Helping Your Parent Cope


elder health care

by Janice Wallace

Helping your parent cope with an elder health care crisis can seem endless. The stress of surgery and being hospitalized can bring out new symptoms. New complications can arise as a result of the original illness or surgery.  It seems that the more your parent tries to heal and get home, the more enmeshed he becomes in the medical system.

My friend, Mary has already spent four weeks in a skilled nursing facility for treatment of a pressure sore that developed while she was in the hospital having heart surgery.  We were so hoping that her latest treatment would be effective and she could start planning to go home.

Instead, we were upset and Mary was especially devastated when her wound care nurse recommended a new, more aggressive treatment.   Mary’s wound had made some progress healing over the past ten days but not enough.  Tears, frustration and confusion followed.

Why had heart surgery with a scheduled hospital stay of five days turned into a never ending string of elder health care setbacks with Mary still away from home after six weeks?  Mary was beginning to doubt that she would recover fully and get back to her formerly active life.

What can you do when an elder health care setback drags on?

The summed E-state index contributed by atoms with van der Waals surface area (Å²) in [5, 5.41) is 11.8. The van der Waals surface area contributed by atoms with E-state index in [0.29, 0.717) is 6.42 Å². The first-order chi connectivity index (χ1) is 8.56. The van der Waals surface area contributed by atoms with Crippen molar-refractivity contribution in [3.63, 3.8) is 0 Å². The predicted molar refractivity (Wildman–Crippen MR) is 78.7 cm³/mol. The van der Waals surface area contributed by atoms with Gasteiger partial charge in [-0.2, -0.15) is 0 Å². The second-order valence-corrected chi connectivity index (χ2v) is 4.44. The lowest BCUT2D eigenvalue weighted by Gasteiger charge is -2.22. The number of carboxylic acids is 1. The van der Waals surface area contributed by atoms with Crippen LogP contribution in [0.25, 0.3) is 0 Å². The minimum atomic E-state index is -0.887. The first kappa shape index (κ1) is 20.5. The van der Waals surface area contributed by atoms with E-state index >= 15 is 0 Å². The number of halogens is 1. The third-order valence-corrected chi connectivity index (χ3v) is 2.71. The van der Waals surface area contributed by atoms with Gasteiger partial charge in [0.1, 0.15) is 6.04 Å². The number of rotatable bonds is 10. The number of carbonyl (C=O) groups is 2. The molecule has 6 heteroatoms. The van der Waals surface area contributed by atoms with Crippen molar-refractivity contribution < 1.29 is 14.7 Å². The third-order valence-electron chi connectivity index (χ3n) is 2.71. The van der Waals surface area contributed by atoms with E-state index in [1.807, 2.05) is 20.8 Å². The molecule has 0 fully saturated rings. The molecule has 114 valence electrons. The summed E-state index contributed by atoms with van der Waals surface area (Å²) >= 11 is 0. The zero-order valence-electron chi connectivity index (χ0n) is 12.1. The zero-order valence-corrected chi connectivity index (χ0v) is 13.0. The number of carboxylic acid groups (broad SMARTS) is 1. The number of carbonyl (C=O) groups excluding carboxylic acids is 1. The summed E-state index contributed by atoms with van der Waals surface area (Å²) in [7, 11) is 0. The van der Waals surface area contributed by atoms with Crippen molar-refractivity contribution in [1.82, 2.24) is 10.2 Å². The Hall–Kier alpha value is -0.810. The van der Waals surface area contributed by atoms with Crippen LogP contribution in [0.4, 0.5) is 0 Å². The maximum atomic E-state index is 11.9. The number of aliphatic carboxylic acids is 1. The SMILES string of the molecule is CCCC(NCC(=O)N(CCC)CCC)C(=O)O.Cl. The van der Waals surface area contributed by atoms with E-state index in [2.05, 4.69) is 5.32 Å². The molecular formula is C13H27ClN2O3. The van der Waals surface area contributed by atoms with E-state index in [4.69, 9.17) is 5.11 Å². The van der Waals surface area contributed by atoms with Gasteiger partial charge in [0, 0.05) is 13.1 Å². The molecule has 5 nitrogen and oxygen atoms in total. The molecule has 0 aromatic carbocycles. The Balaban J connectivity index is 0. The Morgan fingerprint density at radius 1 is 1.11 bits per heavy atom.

• Have good support for you, so you can support your parent.  Managing my own emotions so I could be there for Mary when she heard the bad news was difficult.
  • Be a supportive listener to your parent.  Let her share her fears and frustrations.
  • Keep a positive tone when discussing problems with your parent.  Vent your anger and frustration elsewhere. Focus on what has been overcome as a way to stay positive.
  • With your parent’s permission, be involved in treatment decisions and discussions with her medical team.  It always helps to have a third party listen and ask questions.
  • Keep a list of questions that occur to you and your parent when the two of you are talking over the issues.
  • When questions come up, create clear accountability about who will answer your questions and when he will get back to you.
  • Keep track of the treatment plan and follow up on treatments or therapies that have been recommended but not yet implemented.
  • When emotions run high, seek to slow down or simplify the conversation so you and your parent do not feel overwhelmed.

Have you guided your parent through a series of elder health care setbacks?  What are your suggestions?

Post your comments at EldercareABC Blog.


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